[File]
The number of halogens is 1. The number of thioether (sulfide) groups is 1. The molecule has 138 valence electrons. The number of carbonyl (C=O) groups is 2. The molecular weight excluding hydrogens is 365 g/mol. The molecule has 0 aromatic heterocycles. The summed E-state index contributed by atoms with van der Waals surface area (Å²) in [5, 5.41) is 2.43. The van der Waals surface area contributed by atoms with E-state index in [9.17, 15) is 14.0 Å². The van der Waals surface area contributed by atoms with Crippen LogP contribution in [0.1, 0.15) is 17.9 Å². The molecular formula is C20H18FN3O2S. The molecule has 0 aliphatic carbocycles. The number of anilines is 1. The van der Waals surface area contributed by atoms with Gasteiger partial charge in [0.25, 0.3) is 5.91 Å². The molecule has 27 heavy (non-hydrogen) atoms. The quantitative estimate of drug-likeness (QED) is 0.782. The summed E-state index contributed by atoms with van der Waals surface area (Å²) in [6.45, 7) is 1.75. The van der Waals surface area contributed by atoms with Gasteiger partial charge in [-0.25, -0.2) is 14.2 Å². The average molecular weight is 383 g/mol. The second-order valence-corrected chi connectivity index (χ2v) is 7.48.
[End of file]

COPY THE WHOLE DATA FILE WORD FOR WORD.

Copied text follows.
The number of halogens is 1. The number of thioether (sulfide) groups is 1. The molecule has 138 valence electrons. The number of carbonyl (C=O) groups is 2. The molecular weight excluding hydrogens is 365 g/mol. The molecule has 0 aromatic heterocycles. The summed E-state index contributed by atoms with van der Waals surface area (Å²) in [5, 5.41) is 2.43. The van der Waals surface area contributed by atoms with E-state index in [9.17, 15) is 14.0 Å². The van der Waals surface area contributed by atoms with Crippen LogP contribution in [0.1, 0.15) is 17.9 Å². The molecular formula is C20H18FN3O2S. The molecule has 0 aliphatic carbocycles. The number of anilines is 1. The van der Waals surface area contributed by atoms with Gasteiger partial charge in [0.25, 0.3) is 5.91 Å². The molecule has 27 heavy (non-hydrogen) atoms. The quantitative estimate of drug-likeness (QED) is 0.782. The summed E-state index contributed by atoms with van der Waals surface area (Å²) in [6.45, 7) is 1.75. The van der Waals surface area contributed by atoms with Gasteiger partial charge in [-0.25, -0.2) is 14.2 Å². The average molecular weight is 383 g/mol. The second-order valence-corrected chi connectivity index (χ2v) is 7.48.